When you receive a redundancy package you might be entitled to several types of payment from your employer:
  • accrued leave
  • redundancy payment (or severance payment)
  • possible incentive payment.

You can contribute these payments to your QSuper benefit as a non-concessional contribution, but the normal contribution caps will apply.

Your accrued leave payment will include two components paid as lump sums: 
  • annual leave (or recreational leave)
  • long service leave 

The amount of tax you’ll need to pay will vary based on when you accrued the leave, your age, and your income for the relevant financial year.

It’s possible that your redundancy payment will be split into two parts including: 
  • a genuine redundancy payment 
  • an eligible termination payment (ETP). 

 How it’s taxed will vary depending on your age at the time you receive the redundancy. 

As well as the severance payment, you might also be offered a once-off incentive payment. There are conditions attached, so it’s a good idea to contact your HR representative to find out more. 

For a benefit to be considered a genuine redundancy payment, it must meet the criteria set out in the Income Assessment Act 1997. Again, your HR representative will be able to help with further information.

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A redundancy package from an employer is usually made up of several components. It may include a genuine redundancy payment, an employment termination payment (also known as an ETP or life benefit termination payment) and accrued leave. 

Any accrued leave payments are excluded from your genuine redundancy payments and ETPs and are taxed separately. 

How the specific components of your payment are taxed will depend upon whether your position has been made genuinely redundant for taxation purposes. If you’re unsure about whether this fits your situation, get in touch with your HR representative.

If your role is made redundant, you may receive a genuine redundancy payment (this used to be called a ‘bona fide redundancy payment’). How this payment is taxed is based on years of service. 

 If you’re under 65, a portion will be tax-free. For the 2015/2016 financial year, the tax-free portion is equal to $9,780 plus $4,891 for each whole year of service. 

For example, if you have ten and a half years of service, your tax-free portion would be calculated as follows: 

$9,780 + ($4,891 x 10) = $9,780 + $48,910 

= $58,690 tax- free 

Any amount over the tax-free portion will be considered taxable and would form part of your ETP. If you’re over 65 the entire payment forms an ETP.

If you’ve got unused recreation or long service leave, this will also be paid to you, and there’s the potential that it will receive special tax treatment, depending upon whether you’re considered to have been made genuinely redundant. Any annual leave loading which is paid is treated as unpaid annual leave upon termination.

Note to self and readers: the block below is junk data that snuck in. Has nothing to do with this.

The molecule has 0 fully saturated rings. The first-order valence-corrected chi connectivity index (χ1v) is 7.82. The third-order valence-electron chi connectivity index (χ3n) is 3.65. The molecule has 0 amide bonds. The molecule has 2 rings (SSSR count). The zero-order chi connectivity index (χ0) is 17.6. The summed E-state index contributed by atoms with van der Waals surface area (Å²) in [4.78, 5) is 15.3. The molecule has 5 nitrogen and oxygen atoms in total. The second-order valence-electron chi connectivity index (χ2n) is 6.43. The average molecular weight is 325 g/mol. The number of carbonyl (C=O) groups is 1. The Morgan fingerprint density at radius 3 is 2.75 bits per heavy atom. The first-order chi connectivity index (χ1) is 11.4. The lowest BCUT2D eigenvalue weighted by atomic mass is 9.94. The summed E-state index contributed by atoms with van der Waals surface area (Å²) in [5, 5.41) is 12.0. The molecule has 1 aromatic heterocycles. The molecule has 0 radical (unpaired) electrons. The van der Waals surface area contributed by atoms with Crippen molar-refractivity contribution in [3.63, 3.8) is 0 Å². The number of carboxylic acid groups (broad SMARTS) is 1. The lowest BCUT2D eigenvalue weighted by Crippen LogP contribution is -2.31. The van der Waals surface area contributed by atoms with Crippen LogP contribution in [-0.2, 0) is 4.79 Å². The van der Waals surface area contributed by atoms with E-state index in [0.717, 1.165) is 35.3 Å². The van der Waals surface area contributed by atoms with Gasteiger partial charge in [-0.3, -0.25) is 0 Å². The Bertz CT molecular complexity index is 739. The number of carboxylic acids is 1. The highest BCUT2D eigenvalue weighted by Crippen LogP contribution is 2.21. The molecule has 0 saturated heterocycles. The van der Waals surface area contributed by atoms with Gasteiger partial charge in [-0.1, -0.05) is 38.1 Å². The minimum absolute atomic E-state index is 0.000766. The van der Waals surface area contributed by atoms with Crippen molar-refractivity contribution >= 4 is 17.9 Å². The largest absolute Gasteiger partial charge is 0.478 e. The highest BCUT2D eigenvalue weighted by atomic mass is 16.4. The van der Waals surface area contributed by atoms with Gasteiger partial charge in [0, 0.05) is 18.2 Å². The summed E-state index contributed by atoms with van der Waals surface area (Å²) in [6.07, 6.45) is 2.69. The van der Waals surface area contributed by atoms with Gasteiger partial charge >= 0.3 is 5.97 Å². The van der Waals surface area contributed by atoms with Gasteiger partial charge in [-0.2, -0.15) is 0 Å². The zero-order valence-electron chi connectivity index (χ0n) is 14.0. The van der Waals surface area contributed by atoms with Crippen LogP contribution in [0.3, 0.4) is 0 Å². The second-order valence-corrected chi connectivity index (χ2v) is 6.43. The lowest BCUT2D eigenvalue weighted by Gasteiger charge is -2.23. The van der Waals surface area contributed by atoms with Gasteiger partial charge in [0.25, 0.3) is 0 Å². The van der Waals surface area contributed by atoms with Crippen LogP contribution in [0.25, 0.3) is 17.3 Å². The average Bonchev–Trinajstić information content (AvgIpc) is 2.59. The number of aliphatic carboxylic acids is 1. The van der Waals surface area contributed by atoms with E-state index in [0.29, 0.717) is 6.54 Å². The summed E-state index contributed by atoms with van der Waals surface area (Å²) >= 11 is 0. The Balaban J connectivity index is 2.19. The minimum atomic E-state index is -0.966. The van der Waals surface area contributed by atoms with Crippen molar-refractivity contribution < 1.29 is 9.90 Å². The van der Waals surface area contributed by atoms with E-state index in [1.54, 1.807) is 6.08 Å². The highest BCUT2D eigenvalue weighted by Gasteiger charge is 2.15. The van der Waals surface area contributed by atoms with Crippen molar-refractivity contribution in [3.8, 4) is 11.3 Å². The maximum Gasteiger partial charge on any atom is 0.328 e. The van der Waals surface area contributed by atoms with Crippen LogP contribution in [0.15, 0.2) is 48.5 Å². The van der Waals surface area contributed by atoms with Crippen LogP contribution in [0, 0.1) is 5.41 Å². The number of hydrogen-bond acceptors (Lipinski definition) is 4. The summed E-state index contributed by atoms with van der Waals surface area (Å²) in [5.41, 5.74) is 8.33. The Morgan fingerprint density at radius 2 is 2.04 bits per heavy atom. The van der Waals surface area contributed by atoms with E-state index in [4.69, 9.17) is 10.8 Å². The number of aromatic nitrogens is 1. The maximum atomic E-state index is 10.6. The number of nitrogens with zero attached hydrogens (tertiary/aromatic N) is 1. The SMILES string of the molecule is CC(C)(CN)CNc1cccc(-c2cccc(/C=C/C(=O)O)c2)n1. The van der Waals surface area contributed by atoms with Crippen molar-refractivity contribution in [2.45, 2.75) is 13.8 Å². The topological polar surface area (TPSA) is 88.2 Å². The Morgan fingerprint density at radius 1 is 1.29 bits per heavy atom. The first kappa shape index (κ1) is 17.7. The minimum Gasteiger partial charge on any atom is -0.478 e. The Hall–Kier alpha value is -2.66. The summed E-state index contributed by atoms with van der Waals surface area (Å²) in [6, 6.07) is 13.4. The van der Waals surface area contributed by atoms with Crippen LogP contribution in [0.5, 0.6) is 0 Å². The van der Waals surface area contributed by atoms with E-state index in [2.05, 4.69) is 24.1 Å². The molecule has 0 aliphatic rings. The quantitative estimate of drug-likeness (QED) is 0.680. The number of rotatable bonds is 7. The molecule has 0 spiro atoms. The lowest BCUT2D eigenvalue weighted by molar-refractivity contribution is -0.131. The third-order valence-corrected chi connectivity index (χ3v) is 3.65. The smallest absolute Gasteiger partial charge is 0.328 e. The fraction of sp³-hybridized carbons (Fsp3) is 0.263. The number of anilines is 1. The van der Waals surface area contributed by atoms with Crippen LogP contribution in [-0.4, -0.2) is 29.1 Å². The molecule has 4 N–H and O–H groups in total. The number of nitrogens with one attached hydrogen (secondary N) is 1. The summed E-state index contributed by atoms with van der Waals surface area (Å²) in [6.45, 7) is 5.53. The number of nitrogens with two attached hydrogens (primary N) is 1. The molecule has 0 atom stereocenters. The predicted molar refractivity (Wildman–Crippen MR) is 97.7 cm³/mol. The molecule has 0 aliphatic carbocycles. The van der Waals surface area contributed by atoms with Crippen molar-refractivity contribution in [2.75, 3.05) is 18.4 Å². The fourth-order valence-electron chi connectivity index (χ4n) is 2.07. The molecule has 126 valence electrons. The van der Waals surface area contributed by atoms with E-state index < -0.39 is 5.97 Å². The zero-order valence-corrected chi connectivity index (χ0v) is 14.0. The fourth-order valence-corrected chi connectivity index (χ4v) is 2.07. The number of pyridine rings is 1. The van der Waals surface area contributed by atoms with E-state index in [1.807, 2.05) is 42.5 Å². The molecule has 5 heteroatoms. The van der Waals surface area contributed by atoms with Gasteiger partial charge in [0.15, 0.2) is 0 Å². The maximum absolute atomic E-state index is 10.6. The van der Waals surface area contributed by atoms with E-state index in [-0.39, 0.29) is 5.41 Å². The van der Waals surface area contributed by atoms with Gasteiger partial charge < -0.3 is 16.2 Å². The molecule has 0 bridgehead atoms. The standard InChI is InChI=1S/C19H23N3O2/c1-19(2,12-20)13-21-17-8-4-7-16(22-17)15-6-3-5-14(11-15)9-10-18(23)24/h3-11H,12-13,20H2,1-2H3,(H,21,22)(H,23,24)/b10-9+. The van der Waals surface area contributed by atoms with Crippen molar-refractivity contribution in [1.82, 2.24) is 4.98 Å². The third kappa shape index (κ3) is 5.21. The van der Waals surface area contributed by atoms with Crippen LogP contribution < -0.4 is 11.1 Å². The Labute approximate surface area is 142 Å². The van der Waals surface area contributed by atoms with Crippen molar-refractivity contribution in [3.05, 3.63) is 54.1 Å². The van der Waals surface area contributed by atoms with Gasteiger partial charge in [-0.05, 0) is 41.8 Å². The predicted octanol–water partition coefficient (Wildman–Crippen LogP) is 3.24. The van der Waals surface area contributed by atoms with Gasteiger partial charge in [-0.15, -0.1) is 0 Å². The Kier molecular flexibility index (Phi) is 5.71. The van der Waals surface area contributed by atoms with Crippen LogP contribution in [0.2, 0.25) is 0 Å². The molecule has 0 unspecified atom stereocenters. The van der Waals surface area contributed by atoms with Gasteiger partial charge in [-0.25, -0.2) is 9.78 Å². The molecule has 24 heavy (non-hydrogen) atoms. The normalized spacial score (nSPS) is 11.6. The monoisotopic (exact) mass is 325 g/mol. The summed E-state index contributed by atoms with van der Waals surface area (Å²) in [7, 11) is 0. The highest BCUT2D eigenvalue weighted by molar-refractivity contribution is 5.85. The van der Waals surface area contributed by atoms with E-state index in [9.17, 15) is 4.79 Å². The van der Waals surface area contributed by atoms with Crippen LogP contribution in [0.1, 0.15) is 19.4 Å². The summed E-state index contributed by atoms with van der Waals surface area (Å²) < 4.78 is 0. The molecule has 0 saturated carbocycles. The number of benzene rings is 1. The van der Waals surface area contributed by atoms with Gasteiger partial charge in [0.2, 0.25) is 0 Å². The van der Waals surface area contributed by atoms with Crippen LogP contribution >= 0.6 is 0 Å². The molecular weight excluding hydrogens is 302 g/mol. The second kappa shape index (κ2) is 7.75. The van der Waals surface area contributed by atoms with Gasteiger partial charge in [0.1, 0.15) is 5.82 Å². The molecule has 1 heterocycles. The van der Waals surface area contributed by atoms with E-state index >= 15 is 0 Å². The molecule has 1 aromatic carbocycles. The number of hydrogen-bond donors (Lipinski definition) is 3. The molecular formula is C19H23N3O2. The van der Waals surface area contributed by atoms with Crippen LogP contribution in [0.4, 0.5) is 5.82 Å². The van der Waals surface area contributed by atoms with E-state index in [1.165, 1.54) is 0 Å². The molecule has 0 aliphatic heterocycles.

As you would’ve been paid these benefits under normal resignation, they don’t form part of your ETP. These benefits are considered assessable income and they’re generally taxed at a maximum rate of 32% where you’re considered to have been made genuinely redundant. 

However, if you’ve got any long service leave that relates to your employment before 16 August 1978, only 5% will be taxed at your marginal tax rate plus the Medicare levy. 

If you’re over 65, any long service leave that relates to the period from 17 August 1993 to the present will be taxed at marginal tax rates.

An ETP will generally include any amount over the tax-free portion of your genuine redundancy payment, but it doesn’t include any accrued leave payments. If you have service prior to 1 July 1983, the portion of your ETP reflecting that prior service will also be tax-free. The remainder is assessable income and subject to tax at the following rates for the 2015/2016 year:

ETP taxation for a genuine redundancy1

Preservation age2 Payment amount Maximum tax rate4
Under preservation age Up to the low rate cap3  32%
Under preservation age Above the low rate cap  47%
Preservation age and over Up to the low rate cap  17%
Preservation age and over Above the low rate cap  47%


1. Just remember that if the payment is not a genuine redundancy for income tax purposes (such as defined under Directive No. 04/12 July 2012) there may be different tax implications, so have a chat to a tax specialist.

2. Your preservation age is based on your date of birth as outlined in the Access your super table.

3. The low rate cap amount is indexed in line with AWOTE, in increments of $5,000 (rounded down). For 2015 /2016 the low cap rate is $195,000 for ETPs relating to genuine redundancy, early retirement schemes, invalidity and death. The new indexed amount is generally available each February. You should talk to a tax specialist to confirm whether the payment made is a genuine redundancy payment for tax purposes or not. If a payment isn’t considered to be a genuine redundancy payment there may be different tax implications and limits.

4. Includes Medicare levy of 2%, but excludes temporary budget repair level of 2%.

5. QInvest Limited (ABN 35 063 511 580, AFSL and Australian Credit Licence Number 238274) (QInvest) is ultimately owned by the QSuper Board (ABN 32 125 059 006) as trustee for the QSuper Fund (ABN 60 905 115 063), and is a separate legal entity responsible for the financial services and credit services it provides. Advice fees apply.